3. Mentally rehearse. In a quiet space, imagine yourself doing whatever it is that frightens you—asking for a promotion, proposing a new project, starting a difficult conversation—and visualize what you’d do in that scenario. Visualize the entire situation,
    both with the best-case scenario and the worst. This removes the mystery and reduces anxiety.
  4. Exercise. Fear gets expressed in your body as stress and tension—it stiffens the muscles and diverts blood from the brain to the extremities. When you’re taking a bold step, be sure you don’t neglect your own fitness and health. Exercise and stretch, specially before you engage in that difficult conversation or propose a risky new project. Exercise helps to “exorcise” fear!
  5. Get some perspective. Ask yourself, “Is what I’m afraid of really going to
    kill me?” Survival fears are the most debilitating, and most fears really won’t affect your survival. Distinguish between fear (a normal reaction to a perceived threat) and panic (an excessive fixation on the threat). Ask yourself what other perspectives could be true about this situation.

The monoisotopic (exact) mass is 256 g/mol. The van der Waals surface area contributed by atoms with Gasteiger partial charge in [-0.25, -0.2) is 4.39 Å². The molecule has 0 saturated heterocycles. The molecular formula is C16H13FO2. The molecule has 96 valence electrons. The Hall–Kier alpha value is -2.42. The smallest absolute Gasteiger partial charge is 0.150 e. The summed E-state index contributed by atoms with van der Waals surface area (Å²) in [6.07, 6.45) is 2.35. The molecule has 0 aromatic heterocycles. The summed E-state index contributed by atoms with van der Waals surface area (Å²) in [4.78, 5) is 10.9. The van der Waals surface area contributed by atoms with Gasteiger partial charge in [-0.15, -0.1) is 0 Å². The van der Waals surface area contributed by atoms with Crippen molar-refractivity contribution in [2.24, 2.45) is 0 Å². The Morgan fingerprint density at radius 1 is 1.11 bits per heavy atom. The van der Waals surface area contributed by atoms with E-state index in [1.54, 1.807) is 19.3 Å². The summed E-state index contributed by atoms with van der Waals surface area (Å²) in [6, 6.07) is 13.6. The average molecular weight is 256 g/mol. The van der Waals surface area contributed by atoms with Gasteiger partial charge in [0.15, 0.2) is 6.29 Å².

6. Do more reps. Every time you give in to a fear, you make it stronger. Conversely, every time you practice courage, you make that stronger. Remember, courage isn’t the lack of fear; it is simply walking toward what you’d rather run away from.
  7. Do something! Every small action is a step toward dismissing your fear. Mindful, supported, planned and purposeful action is key to a courageous life.


Lead On!

Your job as a leader is to encourage your people, to fill them with courage. By practicing courage yourself, you multiply the energy through your teams and collaborators. It is your job to cultivate courage in your people so they deal more directly with change and speak up more